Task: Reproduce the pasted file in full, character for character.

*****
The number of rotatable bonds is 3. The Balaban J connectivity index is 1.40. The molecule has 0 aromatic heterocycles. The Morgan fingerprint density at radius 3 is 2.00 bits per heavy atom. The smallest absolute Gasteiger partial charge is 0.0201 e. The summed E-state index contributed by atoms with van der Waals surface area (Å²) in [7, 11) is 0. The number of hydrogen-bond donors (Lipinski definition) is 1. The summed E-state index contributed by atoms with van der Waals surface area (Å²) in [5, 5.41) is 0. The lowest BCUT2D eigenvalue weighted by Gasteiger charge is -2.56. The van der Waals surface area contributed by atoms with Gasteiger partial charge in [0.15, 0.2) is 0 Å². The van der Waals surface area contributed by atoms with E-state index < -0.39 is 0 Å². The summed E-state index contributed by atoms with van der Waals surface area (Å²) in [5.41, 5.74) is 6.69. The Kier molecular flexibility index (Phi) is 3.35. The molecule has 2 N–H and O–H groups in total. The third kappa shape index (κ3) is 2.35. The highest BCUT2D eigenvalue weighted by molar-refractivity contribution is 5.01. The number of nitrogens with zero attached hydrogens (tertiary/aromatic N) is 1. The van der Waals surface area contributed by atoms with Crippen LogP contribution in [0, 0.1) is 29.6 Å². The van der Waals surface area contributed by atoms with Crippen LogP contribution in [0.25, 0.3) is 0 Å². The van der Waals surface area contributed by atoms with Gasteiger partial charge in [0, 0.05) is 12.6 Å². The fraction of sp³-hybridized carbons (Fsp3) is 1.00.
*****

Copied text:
The number of rotatable bonds is 3. The Balaban J connectivity index is 1.40. The molecule has 0 aromatic heterocycles. The Morgan fingerprint density at radius 3 is 2.00 bits per heavy atom. The smallest absolute Gasteiger partial charge is 0.0201 e. The summed E-state index contributed by atoms with van der Waals surface area (Å²) in [7, 11) is 0. The number of hydrogen-bond donors (Lipinski definition) is 1. The summed E-state index contributed by atoms with van der Waals surface area (Å²) in [5, 5.41) is 0. The lowest BCUT2D eigenvalue weighted by Gasteiger charge is -2.56. The van der Waals surface area contributed by atoms with Gasteiger partial charge in [0.15, 0.2) is 0 Å². The van der Waals surface area contributed by atoms with E-state index < -0.39 is 0 Å². The summed E-state index contributed by atoms with van der Waals surface area (Å²) in [5.41, 5.74) is 6.69. The Kier molecular flexibility index (Phi) is 3.35. The molecule has 2 N–H and O–H groups in total. The third kappa shape index (κ3) is 2.35. The highest BCUT2D eigenvalue weighted by molar-refractivity contribution is 5.01. The number of nitrogens with zero attached hydrogens (tertiary/aromatic N) is 1. The van der Waals surface area contributed by atoms with Crippen LogP contribution in [0, 0.1) is 29.6 Å². The van der Waals surface area contributed by atoms with Crippen LogP contribution in [0.25, 0.3) is 0 Å². The van der Waals surface area contributed by atoms with Gasteiger partial charge in [0, 0.05) is 12.6 Å². The fraction of sp³-hybridized carbons (Fsp3) is 1.00.